Les brigands

Les brigands (The Bandits) is an opéra bouffe, or operetta, by Jacques Offenbach to a French libretto by Henri Meilhac and Ludovic Halévy.[1] Meilhac and Halévy's libretto lampoons both serious (Schiller's play set to music by Verdi) and light theatre (Fra Diavolo and Les diamants de la couronne by Auber).[1] The plot is cheerfully amoral in its presentation of theft as a basic principle of society rather than as an aberration. As Falsacappa, the brigand chieftain, notes: "Everybody steals according to their position in society".[2] The piece premiered in Paris in 1869 and has received periodic revivals in France and elsewhere, both in French and in translation.

Les brigands has a more substantial plot than many Offenbach operettas and integrates the songs more completely into the story. The forces of law and order are represented by the bumbling carabinieri, who always arrive too late to capture the thieves, and whose exaggerated attire delighted the Parisian audience during the premiere. In addition to policemen, financiers receive satiric treatment. The satire is a pretext for joyful musical romps and the frequent Italian and Spanish rhythms are more real than in real life; "Soyez pitoyables" is a true canon, and each act finale is a well-developed whole.[1] A 1983 New York Times, article concluded that the music of the piece seems to have influenced Bizet in writing Carmen and noted that the librettists for this work supplied Bizet's libretto,[3] but standard Offenbach references do not mention any such influence.[4]

Performance history

Les brigands was first performed at the Théâtre des Variétés, Paris on 10 December 1869; this version was in three acts. A four-act version was subsequently prepared for a production at the Théâtre de la Gaîté, opening on 25 December 1878. The piece achieved great success as the Second Empire came to an end. Only the outbreak of the Franco-Prussian War in the following months dampened audience enthusiasm. The work was soon popular around Europe and beyond: it was produced in Vienna, Antwerp, Prague, Stockholm, Berlin, Madrid and Budapest in 1870,[5] and in New York City at The Grand Opera House in 1870–71.[6]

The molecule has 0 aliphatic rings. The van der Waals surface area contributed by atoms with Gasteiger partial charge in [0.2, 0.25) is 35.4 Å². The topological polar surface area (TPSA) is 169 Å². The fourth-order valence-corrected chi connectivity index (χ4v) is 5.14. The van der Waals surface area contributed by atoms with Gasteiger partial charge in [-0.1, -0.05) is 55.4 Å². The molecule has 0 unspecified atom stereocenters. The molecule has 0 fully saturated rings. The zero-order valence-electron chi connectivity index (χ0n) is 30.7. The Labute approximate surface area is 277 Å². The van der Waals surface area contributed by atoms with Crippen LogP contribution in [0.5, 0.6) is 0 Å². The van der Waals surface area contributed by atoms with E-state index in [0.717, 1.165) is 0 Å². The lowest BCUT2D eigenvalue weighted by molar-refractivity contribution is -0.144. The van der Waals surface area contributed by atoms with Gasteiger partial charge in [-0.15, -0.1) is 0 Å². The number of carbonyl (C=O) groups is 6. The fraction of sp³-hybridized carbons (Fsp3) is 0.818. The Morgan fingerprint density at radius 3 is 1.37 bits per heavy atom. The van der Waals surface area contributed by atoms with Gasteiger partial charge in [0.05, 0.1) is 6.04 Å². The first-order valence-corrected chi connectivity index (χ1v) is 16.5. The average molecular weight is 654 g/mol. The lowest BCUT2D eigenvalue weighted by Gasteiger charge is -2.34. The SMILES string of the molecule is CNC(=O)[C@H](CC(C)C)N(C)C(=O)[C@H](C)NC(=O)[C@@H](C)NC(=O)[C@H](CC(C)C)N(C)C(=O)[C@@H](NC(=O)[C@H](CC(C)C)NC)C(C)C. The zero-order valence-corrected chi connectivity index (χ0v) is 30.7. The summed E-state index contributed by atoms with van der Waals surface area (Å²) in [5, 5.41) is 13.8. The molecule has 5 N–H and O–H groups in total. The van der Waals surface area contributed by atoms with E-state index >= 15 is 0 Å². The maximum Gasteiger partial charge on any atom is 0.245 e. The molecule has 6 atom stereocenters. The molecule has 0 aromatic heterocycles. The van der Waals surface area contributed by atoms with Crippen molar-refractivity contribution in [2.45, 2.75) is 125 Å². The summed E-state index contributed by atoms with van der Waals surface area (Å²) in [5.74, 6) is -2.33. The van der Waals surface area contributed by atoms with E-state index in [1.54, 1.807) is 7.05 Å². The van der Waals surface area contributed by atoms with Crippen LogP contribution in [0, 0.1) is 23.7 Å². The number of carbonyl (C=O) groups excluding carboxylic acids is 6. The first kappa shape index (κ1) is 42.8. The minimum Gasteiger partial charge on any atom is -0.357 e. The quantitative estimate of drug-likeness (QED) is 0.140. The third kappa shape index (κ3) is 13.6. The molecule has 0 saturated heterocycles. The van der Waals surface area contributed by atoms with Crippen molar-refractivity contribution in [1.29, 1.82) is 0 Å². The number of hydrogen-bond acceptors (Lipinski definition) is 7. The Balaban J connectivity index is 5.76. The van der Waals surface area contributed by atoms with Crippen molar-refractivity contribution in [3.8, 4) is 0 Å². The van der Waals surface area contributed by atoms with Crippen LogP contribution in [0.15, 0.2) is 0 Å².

Paris revivals included 1885 with Léonce and Dupuis from the original cast, 1900 with Marguerite Ugalde, Mathilde Auguez and Dupuis and the same year with Tariol-Baugé, at the Gaîté-Lyrique in 1921 with Andrée Alvar, Raymonde Vécart and Jean Périer, and at the Opéra-Comique in 1931 with Marcelle Denya, Emma Luart, Dranem and Louis Musy.[7]

More recent revivals have been produced at the Deutsche Oper Berlin in 1978 directed by Peter Ustinov,[8] at the Opéra de Lyon in 1988 (then recorded by EMI),[1] 1992 at Amsterdam Opera and 1993 at the Opéra Bastille (produced by Jérôme Deschamps and Macha Makeïeff), and then at the Opéra-Comique in 2011.[9]

English versions

The piece was translated in three acts as The Brigands by English dramatist W. S. Gilbert and published by Boosey in 1871 but was not performed until 9 May 1889 at the Casino Theatre, New York City, starring Edwin Stevens as Falsacappa (the brigand chieftain), Lillian Russell as Fiorella, Fred Solomon as Pietro (the brigand lieutenant), Henry Hallam[10] as the Duke, and Fanny Rice as Fragoletto,[11] with an American tour thereafter. Its British premiere was on 2 September 1889 at the Theatre Royal, Plymouth, soon transferring to the Avenue Theatre in London, beginning 16 September 1889, running for about 16 nights until 12 October.[12] It then toured, starring Hallam Mostyn as Falsacappa, H. Lingard as Pietro, Frank Wensley as Fragoletto, Agnes Dellaporte as Fiorella, Marie Luella as the Princess of Granada, and Geraldine St. Maur[13] as Fiametta.[14]